TRAXtrack simulation, the therapy planning
gdgraphics program, and possibly many others (
$CVSROOT. For the members of the
biogroup this variable is set automatically in the login profile. Additionally, most CVS commands allow to specify this location directly. All members of the
biogroup have read access but only members of the
biodevgroup have write access to this pretty holy area.
$CVSROOTarea must be executed under the process group
biodev. This is ensured by means of the
s-bit set in all relevant directories.
The CVS installation active in Biophysics has adapted versions of
$CVSROOT/CVSROOT/loginfo.sh $CVSROOT/CVSROOT/commitinfo.shto allow special actions after check-in, e.g. automatic generation of readable (and compilable) source copies.
mkdir <repository> export CVSROOT=<repository> # include this in some central profile cvsinitThis procedure is already completed for the biophysics.
cvs co CVSROOT cd CVSROOT
modules. Add a line like
<project-name>is the name of your software project and
<dir>is the name of a directory in
$CVSROOTwhich will contain all files belonging to the project. Normally one would choose the same name for both.
cd <import-dir> cvs import <dir> <vendor-tag> <release-tag> # import into repository cvs co -d $CVSROOT/../<dir> <project-name> # checkout readable copies into reference directory chmod g+w $CVSROOT/../<dir> # make that group-writablewhere
<release-tag>are some dummy names needed by CVS to work.
cd TRKIMPORT cvs import TRK novendor norelease # import into CVS cvs co -d $CVSROOT/../TRK TRK # make reference copy for everybody chmod g+w $CVSROOT/../TRK # allow access for other developers cd .. # go back cvs co TRK # working copy for yourself
,v, same as CVS. Directly:
mkdir $CVSROOT/<project-name> chmod g+w $CVSROOT/<project-name> # allow access for other developers cp -p <project-name>/RCS/* $CVSROOT/<dir> cp -p <project-name>/* $CVSROOT/<dir> ... # additional stuff to be savedExample:
mkdir $CVSROOT/TRK cp -p $TRK/RCS/* $CVSROOT/TRK # the *,v files from RCS cp -p $TRK/* $CVSROOT/TRK # readable source files etc cp -p -r $TRK/TEST $CVSROOT/TRK # all subdirectories containg test stuff
Entries, Repository, Root
echo $CVSROOT/<dir> >CVS/Repository
echo $CVSROOT >CVS/Root
mkdir $CVSROOT/<dir> cvs add <file-list> cvs ci
cd ~ cvs co <project-name>creates a directory
<project-name>in your home directory with all (!) sources of the given project. If you want another destination directory you use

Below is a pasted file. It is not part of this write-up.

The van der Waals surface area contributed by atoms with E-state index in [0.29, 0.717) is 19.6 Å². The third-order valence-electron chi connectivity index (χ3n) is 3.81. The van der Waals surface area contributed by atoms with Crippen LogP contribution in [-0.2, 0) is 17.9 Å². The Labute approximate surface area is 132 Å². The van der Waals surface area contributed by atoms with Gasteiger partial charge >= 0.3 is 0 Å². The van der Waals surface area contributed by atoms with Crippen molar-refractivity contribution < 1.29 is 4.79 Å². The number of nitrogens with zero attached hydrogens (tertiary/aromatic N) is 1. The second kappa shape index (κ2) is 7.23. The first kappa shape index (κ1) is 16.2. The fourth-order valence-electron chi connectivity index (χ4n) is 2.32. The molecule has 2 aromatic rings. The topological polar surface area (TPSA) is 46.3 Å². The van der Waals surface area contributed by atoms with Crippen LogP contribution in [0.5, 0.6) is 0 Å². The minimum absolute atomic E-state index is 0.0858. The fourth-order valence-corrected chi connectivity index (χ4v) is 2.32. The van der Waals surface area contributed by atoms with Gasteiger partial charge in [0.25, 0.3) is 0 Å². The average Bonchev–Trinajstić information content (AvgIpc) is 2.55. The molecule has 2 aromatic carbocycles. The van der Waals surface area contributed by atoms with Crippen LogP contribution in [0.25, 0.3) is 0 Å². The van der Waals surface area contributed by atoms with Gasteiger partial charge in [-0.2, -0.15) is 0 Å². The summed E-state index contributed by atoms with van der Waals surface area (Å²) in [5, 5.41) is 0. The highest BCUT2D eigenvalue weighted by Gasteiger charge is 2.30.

cvs co -d <other-dir> <project-name>Example:
cvs co -d TRKFUDGE TRKchecks out the complete
TRKproject to some alternative fudge directory.
cvs co -d TRiP98-my2kx -r pre2kx TRiP98This requires the existence of the release tag
cd <project-name> ... edit etc. cvs ci <file> ... rebuild libraries and executables in repositoryExample:
cd TRK vi trkvol.c ... cvs ci trkvol.c make -f trk.make # rebuild object library libtrk.a make -f trk.m # rebuild executable trkCVS will store the source file into the central repository, but keeps a local copy in your working directory. If commit fails because someone else has checked in the same file with his/her changes goto the next step.
cvs update <file>to bring your local files in sync with the central repository. It might then be necessary to repeat the previous step.
<project-name>.maketo rebuild the object library
lib<project-name>.aand a make file
<project-name>.mto rebuild the complete executable. (e.g.
cd <project-name> cvs add <file> cvs ci <file>As above, you have to rebuild the associated library and the executable.
-kbwhen files are added:
cd <project-name> cvs add -kb <file> cvs ci <file>
cd <project-name> rm <file> cvs remove <file> cvs ci <file>As above, you have to rebuild the associated library and the executable.
cvs rtag r9712 <project-name> # by last revision cvs rtag -D 2012-02-01 pre1107 TRiP98 # by datewill assign unique release tags
pre1107, respectively to all files (recursively through all directories) of the project. Note that release tags must start with a letter. One can get rid of them by e.g.:
cvs rtag -d wrongtag <project-name>
b9801with one of the two possibilities:
cvs rtag -b -r r9712 b9801 <project-name> cvs rtag -b -D "31 Dec 97" b9801 <project-name>The branch
b9801consists of all files with the tag
r9712in the first case or all revisions not older than "31-Dec-97" in the second case.
cvs co -d <project-name>9801 -r b9801 <project-name>Updates and check-ins now only occur within the branch and the local working copies, the "main trunk" remains unaffected !
cvs co -d <project-name>merge -j b9801 <project-name>will first merge the differences between main trunk and branch recorded in the repository into a merging directory. Usually conflicts have to be resolved manually, then
cd <project-name>merge cvs ciwill store back the results into the repository. Note that the branch still exists.
cvs co -d <newproject-name>IMPORT -r b9801 <project-name>Remove all
<newproject-name>) as described in Setting up a new project.
beamand all sources in project directory
cvs co -r beam -d $CVSROOT/../TRiP98BEAM/TEST/RBE TRiP98/TEST/RBEOther example:
cvs co -d $CVSROOT/../TRiP98 TRiP98will produce reference copies for the entire
emacsas its default editor for entering comments on check-in.
emacsor faulty X session. In this case one may revert to simpler editors like